The role of the private sector in environmental stewardship
Ms Deni Greene, Deni Greene Consulting Services
prepared for the 2006 Australian State of the Environment Committee, 2006
The private sector has a critical role to play, along with academic institutions and publicly funded research organisations, in conducting research and contributing to sustainability through innovation. New approaches are needed to help solve existing environmental problems and to prevent the emergence of new ones in the future. Curtin University of Technology, which has been an Australian leader in the area of cleaner production, says ‘The challenge ahead is to turn sustainability imperatives into a launchpad for innovation to deliver the sustainable technologies and products of the future, which reflect tomorrow’s—rather than yesterday’s—balance between economic, environmental and social imperatives’ (Curtin University of Technology 2005). One of the key issues in translating innovative ideas into commercial realities is the availability of capital investment funds. In many cases, Australian ideas are commercialised in other countries because of the limited Australian market and a shortage of local funding.
Painting a detailed picture of private sector research and innovation in Australia, and clearly distinguishing it from public sector or collaborative work, is difficult for a number of reasons. The Business Council of Australia found when it surveyed its members that a great deal of private sector research occurs in collaboration with universities and publicly funded research organisations. Much of the research and innovation that occurs in companies involves improvements to processes or products within the core business of the organisation, in some cases using cleaner production techniques, and may not be readily apparent to external casual observers (BCA 2004). It is also worth noting that innovations developed within the publicly funded research organisations or universities may become commercialised and may end up as the basis for new enterprises either in Australia or overseas.
The work of the winner of the 2005 Prime Minister’s Prize for Science, Professor David Boger, demonstrates the collaborative nature of innovative research in Australia, as well as the application of process improvements. Professor Boger, working at Monash University and the University of Melbourne, collaborated with the mining industry to find a way to work with concentrated mineral slurries, thereby reducing the required size of processing vessels, substantially decreasing the amount of liquid waste produced and saving the industry millions of dollars. He worked with Alcoa at their Kwinana alumina plant to remove the water from bauxite residue (a caustic red mud) while still allowing the waste to flow. The technology has now been taken up by many alumina plants around the world and has dramatically improved the environmental performance of alumina production (DEST 2005).
Now Alcoa has taken the further step of pumping waste carbon dioxide through the caustic mud, sequestering the carbon (creating a greenhouse sink) and producing a less caustic waste, which could potentially be re-used.
The emerging field of environmental biotechnology is expected to identify new ways to address critical environmental issues in the fields of biodiversity, pollution control, bioremediation (restoration of degraded areas) and reduction of toxic chemical use. At present most of the Australian research in this area is being conducted by publicly funded research organisations and universities working in cooperation with private sector companies. It seems likely that a number of new private sector enterprises will result from such research (EBCRC 2005).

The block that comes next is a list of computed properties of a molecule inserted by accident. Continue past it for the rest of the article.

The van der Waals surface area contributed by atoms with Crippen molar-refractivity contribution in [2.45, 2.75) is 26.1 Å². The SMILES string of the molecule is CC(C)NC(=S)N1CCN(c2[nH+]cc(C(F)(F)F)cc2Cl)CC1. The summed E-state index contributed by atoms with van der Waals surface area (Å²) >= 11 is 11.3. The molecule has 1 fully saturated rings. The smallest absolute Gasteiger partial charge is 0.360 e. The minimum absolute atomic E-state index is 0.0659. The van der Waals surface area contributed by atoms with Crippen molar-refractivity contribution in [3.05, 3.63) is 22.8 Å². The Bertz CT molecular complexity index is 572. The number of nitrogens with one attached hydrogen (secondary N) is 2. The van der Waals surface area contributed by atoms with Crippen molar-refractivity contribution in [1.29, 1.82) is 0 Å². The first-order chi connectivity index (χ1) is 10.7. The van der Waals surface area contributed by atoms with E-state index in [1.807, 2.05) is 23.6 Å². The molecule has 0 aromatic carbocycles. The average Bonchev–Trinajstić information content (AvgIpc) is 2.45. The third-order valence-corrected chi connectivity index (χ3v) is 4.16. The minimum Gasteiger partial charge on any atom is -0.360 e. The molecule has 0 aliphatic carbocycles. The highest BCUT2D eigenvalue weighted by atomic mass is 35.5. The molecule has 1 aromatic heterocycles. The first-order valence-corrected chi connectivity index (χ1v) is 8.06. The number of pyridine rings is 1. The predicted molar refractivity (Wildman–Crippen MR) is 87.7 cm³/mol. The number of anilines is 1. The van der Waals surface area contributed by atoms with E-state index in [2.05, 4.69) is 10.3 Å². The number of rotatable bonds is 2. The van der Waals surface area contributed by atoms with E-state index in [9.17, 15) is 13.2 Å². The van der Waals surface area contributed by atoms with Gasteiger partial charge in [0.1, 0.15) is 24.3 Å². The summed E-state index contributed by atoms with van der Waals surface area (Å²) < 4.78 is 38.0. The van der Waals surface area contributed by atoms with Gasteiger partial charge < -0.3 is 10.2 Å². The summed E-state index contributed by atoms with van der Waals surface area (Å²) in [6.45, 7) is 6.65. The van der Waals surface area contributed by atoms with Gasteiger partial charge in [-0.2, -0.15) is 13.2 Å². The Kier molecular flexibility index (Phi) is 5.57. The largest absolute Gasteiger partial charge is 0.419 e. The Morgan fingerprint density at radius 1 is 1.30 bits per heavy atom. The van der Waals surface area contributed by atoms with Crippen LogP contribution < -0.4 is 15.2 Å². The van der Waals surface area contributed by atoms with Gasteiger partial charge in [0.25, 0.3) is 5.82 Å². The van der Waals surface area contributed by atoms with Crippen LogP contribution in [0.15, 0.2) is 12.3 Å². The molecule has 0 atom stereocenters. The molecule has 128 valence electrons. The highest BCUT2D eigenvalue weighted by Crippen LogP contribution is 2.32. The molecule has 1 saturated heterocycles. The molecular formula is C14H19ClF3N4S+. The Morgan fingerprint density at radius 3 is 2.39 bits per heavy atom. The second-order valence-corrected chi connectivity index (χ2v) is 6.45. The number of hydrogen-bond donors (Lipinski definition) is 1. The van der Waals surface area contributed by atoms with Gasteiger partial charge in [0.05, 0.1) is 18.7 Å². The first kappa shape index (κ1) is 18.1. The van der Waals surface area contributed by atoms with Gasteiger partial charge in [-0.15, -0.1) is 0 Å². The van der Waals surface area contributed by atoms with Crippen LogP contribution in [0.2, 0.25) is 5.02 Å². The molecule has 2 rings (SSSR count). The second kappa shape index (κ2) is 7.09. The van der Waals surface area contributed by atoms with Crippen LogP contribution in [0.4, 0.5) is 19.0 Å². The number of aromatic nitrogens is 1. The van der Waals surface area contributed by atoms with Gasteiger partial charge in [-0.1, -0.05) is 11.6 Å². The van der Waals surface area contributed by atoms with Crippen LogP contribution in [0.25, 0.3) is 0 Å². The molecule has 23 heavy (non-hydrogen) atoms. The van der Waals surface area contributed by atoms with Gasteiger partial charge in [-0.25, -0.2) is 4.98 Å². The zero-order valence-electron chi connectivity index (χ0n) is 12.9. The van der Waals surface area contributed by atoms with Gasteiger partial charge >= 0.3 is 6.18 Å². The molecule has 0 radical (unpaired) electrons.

Water management products and services provided by Micromet Pty Ltd demonstrate how private sector initiative and expertise can combine with financial assistance from government to yield innovative solutions that contribute to sustainability. Micromet developed technology that turns existing irrigation controllers, which usually operate on pre-set schedules, into ‘smart’ irrigation controllers that remotely control the watering of public spaces such as parks, so water is only applied when needed. Data from a network of weather stations and rain radar feeds into a central communications hub, which then relays information to the irrigation controllers at the site to be watered on whether to water and, if so, how much water to apply (Micromet 2005).
Micromet developed the technology and then received federal government financial assistance to fund the ability to incorporate rain radar data and to develop Internet capability (AusIndustry 2003). The company now operates from offices in South Australia and California, USA , and serves about fifty municipalities, helping them to maintain their irrigated areas in top quality while conserving water.
Wattyl’s acrylic paint with very low volatile organic compounds (VOCs ) is an example of an innovative product developed by a private sector company based on its own research and internal funding. As VOCs contribute to indoor air pollution and allergic reactions, there has been considerable interest in developing low VOC paints for interior use. Wattyl’s new paint contains no ammonia, no formaldehyde and minimal VOCs. It has also been formulated without the use of APE (alkyl phenol ethoxolate) surfactants, which may be a risk to marine life. It is not being sold as a niche green product but as a mass-market, mainstream, premium interior paint. It is being sold for the same price as conventional premium quality paints. The new paint combines environmental and safety benefits with superior performance characteristics without increasing the selling price (Jackson 2004).